Jan. 25, 2016
By William Sweet
While he thinks “moonshot” may have not been the best word for Vice President Joseph R. Biden’s new initiative to beat cancer, Harold E. Varmus ’61, Nobel Prize-winning scientist and former director of the National Cancer Institute, told Amherst students that with the right strategy, more successes against cancer may be coming.
“Cancer is many different diseases,” he said in the keynote address for the College’s annual Gerald R. Fink ’62 Bioscience Symposium.
“ Progress is going to occur on different fronts at different paces.” “I would say we need to reduce Biden’s ‘moonshot’ to a more realistic term,” said Varmus, referring to Biden’s enthusiastic reaction to the new assignment, announced during President Obama’s final State of the Union address recently.
Varmus is the Lewis Thomas University Professor of Medicine at the Meyer Cancer Center of Weill Cornell Medicine. During his address at Amherst, he talked to students about the advances made in treating and preventing cancer in the past half-century and outlined a strategy for strengthening Biden’s initiative: better prevention, a large research database and increased and stable funding for research.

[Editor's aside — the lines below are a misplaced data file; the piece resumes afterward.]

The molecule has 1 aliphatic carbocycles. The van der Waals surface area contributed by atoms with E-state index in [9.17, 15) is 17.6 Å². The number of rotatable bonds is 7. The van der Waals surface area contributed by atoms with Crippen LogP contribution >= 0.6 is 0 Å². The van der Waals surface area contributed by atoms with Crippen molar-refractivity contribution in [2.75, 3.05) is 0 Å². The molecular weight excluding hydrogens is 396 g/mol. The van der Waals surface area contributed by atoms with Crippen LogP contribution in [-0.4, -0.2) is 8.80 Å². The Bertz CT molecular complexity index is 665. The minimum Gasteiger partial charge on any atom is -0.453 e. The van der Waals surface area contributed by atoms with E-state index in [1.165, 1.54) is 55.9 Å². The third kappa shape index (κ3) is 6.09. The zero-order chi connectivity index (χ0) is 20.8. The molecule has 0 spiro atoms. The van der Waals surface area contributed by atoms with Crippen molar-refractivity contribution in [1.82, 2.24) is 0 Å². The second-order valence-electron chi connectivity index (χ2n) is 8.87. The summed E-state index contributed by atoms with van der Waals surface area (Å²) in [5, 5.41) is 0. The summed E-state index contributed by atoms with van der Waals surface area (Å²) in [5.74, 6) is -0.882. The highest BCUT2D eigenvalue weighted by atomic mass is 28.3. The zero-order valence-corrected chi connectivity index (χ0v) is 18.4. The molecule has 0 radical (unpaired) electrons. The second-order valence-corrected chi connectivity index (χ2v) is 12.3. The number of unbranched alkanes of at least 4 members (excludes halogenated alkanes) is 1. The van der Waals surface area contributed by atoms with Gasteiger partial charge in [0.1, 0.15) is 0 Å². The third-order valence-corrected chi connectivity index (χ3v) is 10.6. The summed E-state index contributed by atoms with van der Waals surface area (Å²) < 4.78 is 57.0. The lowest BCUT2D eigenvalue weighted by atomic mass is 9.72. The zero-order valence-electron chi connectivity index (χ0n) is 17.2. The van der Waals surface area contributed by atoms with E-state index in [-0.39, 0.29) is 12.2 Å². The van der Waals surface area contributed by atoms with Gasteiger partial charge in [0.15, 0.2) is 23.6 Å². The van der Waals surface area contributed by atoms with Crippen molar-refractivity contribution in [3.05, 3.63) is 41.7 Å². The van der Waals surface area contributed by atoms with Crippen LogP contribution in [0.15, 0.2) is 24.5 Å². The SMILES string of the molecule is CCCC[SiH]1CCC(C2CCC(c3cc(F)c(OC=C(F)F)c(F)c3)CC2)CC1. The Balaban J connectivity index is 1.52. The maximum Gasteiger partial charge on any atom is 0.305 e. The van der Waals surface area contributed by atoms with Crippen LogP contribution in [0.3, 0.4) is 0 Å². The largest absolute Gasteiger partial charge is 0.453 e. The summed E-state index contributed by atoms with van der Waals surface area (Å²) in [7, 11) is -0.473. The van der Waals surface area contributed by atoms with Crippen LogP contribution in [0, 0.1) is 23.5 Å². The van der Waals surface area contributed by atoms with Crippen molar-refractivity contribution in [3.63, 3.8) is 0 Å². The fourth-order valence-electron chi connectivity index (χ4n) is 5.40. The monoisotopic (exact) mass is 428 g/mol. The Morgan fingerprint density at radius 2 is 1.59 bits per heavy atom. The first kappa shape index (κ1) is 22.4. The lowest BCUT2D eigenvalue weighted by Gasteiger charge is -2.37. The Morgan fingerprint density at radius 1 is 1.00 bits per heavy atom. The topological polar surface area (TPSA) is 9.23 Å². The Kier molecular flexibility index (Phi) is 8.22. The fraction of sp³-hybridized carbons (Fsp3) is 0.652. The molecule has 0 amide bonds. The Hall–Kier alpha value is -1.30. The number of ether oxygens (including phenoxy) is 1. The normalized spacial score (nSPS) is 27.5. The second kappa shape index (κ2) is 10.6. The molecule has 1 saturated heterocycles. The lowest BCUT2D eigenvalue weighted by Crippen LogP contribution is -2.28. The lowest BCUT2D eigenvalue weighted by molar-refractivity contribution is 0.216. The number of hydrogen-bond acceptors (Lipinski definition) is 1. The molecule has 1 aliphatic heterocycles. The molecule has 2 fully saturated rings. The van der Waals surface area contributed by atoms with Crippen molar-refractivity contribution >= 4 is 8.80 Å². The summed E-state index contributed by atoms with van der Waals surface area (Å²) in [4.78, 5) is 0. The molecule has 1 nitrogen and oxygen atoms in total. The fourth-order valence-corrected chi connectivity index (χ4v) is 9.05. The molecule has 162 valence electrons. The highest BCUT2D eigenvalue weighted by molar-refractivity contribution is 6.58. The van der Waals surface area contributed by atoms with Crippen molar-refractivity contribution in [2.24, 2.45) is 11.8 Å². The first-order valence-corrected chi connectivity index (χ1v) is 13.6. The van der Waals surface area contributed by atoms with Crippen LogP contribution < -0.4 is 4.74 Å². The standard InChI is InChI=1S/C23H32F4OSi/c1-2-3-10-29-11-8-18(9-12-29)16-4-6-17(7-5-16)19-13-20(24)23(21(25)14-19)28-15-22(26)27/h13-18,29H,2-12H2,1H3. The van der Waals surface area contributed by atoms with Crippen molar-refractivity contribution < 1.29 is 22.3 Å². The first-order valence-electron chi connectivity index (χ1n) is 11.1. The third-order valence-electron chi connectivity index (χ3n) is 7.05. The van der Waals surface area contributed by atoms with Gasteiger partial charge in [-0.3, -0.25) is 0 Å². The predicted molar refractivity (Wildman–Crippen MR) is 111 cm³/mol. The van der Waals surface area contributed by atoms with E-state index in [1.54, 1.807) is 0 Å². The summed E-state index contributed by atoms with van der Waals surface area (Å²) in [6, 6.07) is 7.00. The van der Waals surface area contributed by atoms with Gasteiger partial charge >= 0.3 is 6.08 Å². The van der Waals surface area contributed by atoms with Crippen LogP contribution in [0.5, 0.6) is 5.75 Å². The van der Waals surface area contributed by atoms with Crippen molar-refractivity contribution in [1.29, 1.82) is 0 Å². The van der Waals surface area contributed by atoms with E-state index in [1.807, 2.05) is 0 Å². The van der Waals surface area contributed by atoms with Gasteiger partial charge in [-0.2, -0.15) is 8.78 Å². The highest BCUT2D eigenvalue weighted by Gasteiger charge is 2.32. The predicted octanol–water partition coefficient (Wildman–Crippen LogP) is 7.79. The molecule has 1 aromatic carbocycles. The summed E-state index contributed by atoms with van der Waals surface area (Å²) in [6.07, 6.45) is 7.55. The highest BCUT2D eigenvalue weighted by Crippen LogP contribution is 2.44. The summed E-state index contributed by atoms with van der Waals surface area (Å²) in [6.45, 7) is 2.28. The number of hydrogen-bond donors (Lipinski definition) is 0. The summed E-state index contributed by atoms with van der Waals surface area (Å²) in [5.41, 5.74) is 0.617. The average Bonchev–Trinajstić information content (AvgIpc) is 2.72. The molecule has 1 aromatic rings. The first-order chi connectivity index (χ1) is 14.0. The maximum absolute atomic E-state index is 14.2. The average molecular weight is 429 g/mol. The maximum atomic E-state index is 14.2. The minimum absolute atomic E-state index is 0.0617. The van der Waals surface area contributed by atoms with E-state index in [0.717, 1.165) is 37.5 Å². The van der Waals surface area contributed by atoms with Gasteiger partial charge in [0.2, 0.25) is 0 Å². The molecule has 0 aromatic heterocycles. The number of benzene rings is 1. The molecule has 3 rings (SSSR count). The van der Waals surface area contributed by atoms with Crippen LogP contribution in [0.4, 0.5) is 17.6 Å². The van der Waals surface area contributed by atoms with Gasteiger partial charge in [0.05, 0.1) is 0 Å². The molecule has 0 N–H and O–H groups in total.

“There is a long list of things we as citizens, scientists and physicians need to pay attention to,” he said. These include improving preventative services, especially among poor populations.
“We can do a lot more using what we know about tobacco and sunlight exposure,” he said.
“We need a lot more knowledge, a lot more research,” he continued. “There’s a lot of competition because money is scarce, and this is a problem.”
The symposium also included presentations by other alumni: George W. Carmany III ’62 and Gerald R. Fink ’62, who co-founded the annual symposium; Cuthbert Simpkins '69, who spoke about the violence intervention program he started as an attending trauma surgeon at the University of Maryland and RA Cowley Shock Trauma Center in Baltimore in the mid-1990s; and Minjee Kim '17, who spoke of her experience participating in biomedical research at the Whitehead Institute
Varmus majored in English at Amherst and went on to earn an M.D. from Columbia University. He served as president of Memorial Sloan-Kettering Cancer Center and director of the National Institutes of Health before Obama appointed him as director of the National Cancer Institute, which he ran from 2010 to 2015.